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Town seeks outdoor classroom funding

Farragut has applied for a federal grant for an outdoor classroom and water quality demonstration site at the “pocket park” at the corner of Campbell Station Road and the western entrance to Farragut High School.

Jason Scott, a Farragut engineering technician, said the site would be used as an outdoor classroom for Farragut school students, as well as a demonstration site for water quality measures for anyone and everyone — from private homeowners to developers to community activists.

“The education component would be the outdoor classroom space,” Scott said.

That would include a small “amphitheatre” of about 26 seats, plus handicap accessibility, as well as a restroom and “technology garden.”

“It has electricity and bathrooms, and the idea with that is to be able to deliver classroom-type amenities to the outdoors, so teachers don’t have to choose between outdoor presentations versus classroom presentations,” Scott said.

For example, the space could include technology for PowerPoint presentations in an outdoor setting.

“Then they could tie that presentation into whatever they’re looking at on the site,” Scott said.

Scott said the most unique feature of the outdoor classroom is that it would be always changing — unlike a park, which is conceptually set before it is even constructed; the outdoor classroom would change as Farragut students and residents used it.

“The idea of the outdoor classroom is to provide more of an interactive space for the community to use, so it’s always changing.

“So, say, the community garden space or a planter ... one year, you might have a class take it over to study comparative grass studies and manage it through the year, and watch how it reacts ... or they might do something with different soils or something like that,” Scott said.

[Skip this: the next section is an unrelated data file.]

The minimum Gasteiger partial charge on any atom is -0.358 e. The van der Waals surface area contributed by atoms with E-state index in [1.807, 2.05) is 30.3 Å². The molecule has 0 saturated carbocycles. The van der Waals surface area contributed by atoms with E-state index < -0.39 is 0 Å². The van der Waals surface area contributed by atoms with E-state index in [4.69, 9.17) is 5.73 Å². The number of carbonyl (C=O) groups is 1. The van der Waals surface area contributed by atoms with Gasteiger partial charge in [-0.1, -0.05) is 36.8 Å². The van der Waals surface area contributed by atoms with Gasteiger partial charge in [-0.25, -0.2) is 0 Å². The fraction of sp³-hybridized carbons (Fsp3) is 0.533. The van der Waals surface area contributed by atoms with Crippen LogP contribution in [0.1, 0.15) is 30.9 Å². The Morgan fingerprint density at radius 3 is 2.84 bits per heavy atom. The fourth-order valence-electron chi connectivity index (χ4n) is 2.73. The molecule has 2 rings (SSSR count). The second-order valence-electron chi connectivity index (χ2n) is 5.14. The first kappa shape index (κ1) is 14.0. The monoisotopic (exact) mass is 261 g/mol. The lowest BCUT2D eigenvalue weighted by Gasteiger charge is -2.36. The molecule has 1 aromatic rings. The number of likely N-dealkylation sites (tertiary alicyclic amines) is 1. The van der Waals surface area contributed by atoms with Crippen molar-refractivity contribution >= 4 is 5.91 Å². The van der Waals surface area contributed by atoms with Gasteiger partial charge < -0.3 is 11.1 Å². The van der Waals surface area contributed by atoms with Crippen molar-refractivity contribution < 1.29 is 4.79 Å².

“The scope of the project isn’t necessarily an idea that ‘you plant it, you build it and you’re done,’” he added.

In addition to the classroom space, the site could feature a cistern, rain garden, aquatic buffer demonstration area and a community garden, as well as sidewalk connectors and walking trails.

“This demonstration site will allow us to show off some [water quality] technologies that people could use if they wanted to retrofit their own property or if they were doing new development,” Scott said.

The federal grant would cover 60 percent of the project costs. The entire project could cost as much as $224,000, Scott has estimated.

That number includes anticipated “in-kind” help from local environmental, water quality and educational agencies, including First Utility District, Ijams Nature Center, The Fort Loudon Lake Association, The Water Quality Forum and Farragut High School.

All of those agencies have thrown their support behind the outdoor classroom space, which Scott said is a rather unique concept.

“The technology garden differentiates this from other outdoor classroom spaces in that it makes it makes it significantly more usable,” Scott said.

Scott said the project largely is contingent on Farragut receiving the federal grant; that decision should be known by March 2011.

Scott worked on the project concept, and the grant proposal, with two Farragut High School students and interns, Alyssa Watson and Amy Scheuer.


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